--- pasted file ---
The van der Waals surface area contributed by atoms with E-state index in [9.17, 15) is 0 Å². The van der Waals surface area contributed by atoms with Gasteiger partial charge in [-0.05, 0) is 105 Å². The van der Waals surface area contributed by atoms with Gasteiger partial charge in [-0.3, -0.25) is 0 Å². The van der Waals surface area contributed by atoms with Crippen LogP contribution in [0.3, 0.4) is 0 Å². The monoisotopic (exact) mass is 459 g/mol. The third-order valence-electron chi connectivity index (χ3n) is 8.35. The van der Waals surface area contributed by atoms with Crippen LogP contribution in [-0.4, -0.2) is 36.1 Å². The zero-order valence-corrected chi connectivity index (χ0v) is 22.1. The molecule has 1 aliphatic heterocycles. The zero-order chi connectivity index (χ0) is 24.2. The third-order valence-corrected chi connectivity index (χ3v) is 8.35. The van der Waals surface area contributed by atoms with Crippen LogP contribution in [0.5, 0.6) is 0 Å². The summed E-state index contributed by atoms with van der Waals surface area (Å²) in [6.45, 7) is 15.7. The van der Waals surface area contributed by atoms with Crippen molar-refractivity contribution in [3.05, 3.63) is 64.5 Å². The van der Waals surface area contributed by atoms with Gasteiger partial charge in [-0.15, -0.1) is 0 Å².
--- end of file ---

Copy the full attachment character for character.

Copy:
The van der Waals surface area contributed by atoms with E-state index in [9.17, 15) is 0 Å². The van der Waals surface area contributed by atoms with Gasteiger partial charge in [-0.05, 0) is 105 Å². The van der Waals surface area contributed by atoms with Gasteiger partial charge in [-0.3, -0.25) is 0 Å². The van der Waals surface area contributed by atoms with Crippen LogP contribution in [0.3, 0.4) is 0 Å². The monoisotopic (exact) mass is 459 g/mol. The third-order valence-electron chi connectivity index (χ3n) is 8.35. The van der Waals surface area contributed by atoms with Crippen LogP contribution in [-0.4, -0.2) is 36.1 Å². The zero-order valence-corrected chi connectivity index (χ0v) is 22.1. The molecule has 1 aliphatic heterocycles. The zero-order chi connectivity index (χ0) is 24.2. The third-order valence-corrected chi connectivity index (χ3v) is 8.35. The van der Waals surface area contributed by atoms with Crippen LogP contribution in [0.5, 0.6) is 0 Å². The summed E-state index contributed by atoms with van der Waals surface area (Å²) in [6.45, 7) is 15.7. The van der Waals surface area contributed by atoms with Crippen molar-refractivity contribution in [3.05, 3.63) is 64.5 Å². The van der Waals surface area contributed by atoms with Gasteiger partial charge in [-0.15, -0.1) is 0 Å².